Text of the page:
You know that alcohol has an effect on your body—but what about your teeth? In today’s post we discuss how various alcoholic drinks affect the health of your mouth.
You might have comforted yourself by saying that an alcoholic beverage isn’t as bad as a soda, but the fact is—it’s pretty close. The twin problem of mixed drinks, beer and wine is that of sugar and acid content.
Any amount of sugar effectively weakens tooth enamel, making teeth and gums vulnerable to decay and infection. Mixed drinks are the worst, typically having exceedingly high sugar levels. This is due to fruit juices or fruit flavored mixers that counter the bitterness of the alcohol. Wine is a better choice, and beer is the best—when it comes to sugar content. If liquor is your drink of choice, beware of mixing it with anything—even an 8 oz gin & tonic comes to 27 grams of sugar.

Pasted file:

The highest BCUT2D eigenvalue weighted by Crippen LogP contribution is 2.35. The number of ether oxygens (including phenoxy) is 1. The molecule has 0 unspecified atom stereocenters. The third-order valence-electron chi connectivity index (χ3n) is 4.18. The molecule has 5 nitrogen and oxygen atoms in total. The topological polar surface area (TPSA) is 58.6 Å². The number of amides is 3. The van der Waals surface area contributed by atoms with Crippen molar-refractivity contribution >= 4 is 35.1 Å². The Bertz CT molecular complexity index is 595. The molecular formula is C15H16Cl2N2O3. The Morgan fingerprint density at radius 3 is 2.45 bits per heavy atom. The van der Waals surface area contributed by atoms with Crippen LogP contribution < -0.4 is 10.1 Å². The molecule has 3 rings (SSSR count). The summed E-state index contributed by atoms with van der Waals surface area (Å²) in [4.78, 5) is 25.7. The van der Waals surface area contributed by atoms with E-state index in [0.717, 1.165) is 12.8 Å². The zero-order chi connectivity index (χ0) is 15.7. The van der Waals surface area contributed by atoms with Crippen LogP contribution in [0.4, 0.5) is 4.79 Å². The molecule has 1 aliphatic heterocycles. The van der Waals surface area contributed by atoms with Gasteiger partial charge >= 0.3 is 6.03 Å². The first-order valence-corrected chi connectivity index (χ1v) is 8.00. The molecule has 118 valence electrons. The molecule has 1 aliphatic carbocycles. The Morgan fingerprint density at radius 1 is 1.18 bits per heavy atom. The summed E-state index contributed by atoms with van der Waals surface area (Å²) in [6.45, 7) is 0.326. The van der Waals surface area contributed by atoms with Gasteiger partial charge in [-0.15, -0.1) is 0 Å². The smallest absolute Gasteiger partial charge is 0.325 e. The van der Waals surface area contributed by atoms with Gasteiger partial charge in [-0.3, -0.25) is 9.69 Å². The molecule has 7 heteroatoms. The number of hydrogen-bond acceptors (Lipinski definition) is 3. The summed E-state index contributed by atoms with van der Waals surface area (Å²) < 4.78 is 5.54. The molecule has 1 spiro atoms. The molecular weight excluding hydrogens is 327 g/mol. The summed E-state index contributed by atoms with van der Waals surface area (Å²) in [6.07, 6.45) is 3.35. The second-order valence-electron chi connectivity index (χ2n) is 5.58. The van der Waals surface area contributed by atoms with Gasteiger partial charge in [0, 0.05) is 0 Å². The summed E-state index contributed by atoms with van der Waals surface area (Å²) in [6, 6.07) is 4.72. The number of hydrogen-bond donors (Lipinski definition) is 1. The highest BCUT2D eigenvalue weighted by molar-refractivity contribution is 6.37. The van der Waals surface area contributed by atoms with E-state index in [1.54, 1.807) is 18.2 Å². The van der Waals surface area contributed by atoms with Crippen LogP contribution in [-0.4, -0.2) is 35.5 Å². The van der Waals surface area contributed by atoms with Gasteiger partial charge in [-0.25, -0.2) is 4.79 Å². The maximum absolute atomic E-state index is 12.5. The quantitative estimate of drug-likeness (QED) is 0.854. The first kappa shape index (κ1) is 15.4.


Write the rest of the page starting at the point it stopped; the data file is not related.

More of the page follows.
Acid accelerates tooth decay. The normal pH level of your mouth is 7.14 on a scale of 1-14, with 1 being the most acidic. It’s optimum to maintain a neutral pH balance in your mouth as much as possible. Unfortunately, all alcoholic beverages are acidic in nature, upsetting that balance.
To mitigate the negative dental consequences of alcohol, make sure to sip water while you enjoy a drink to stay hydrated, and chew sugarless gum with Xylitol to promote healthy saliva production. And of course, enjoy alcohol in moderation.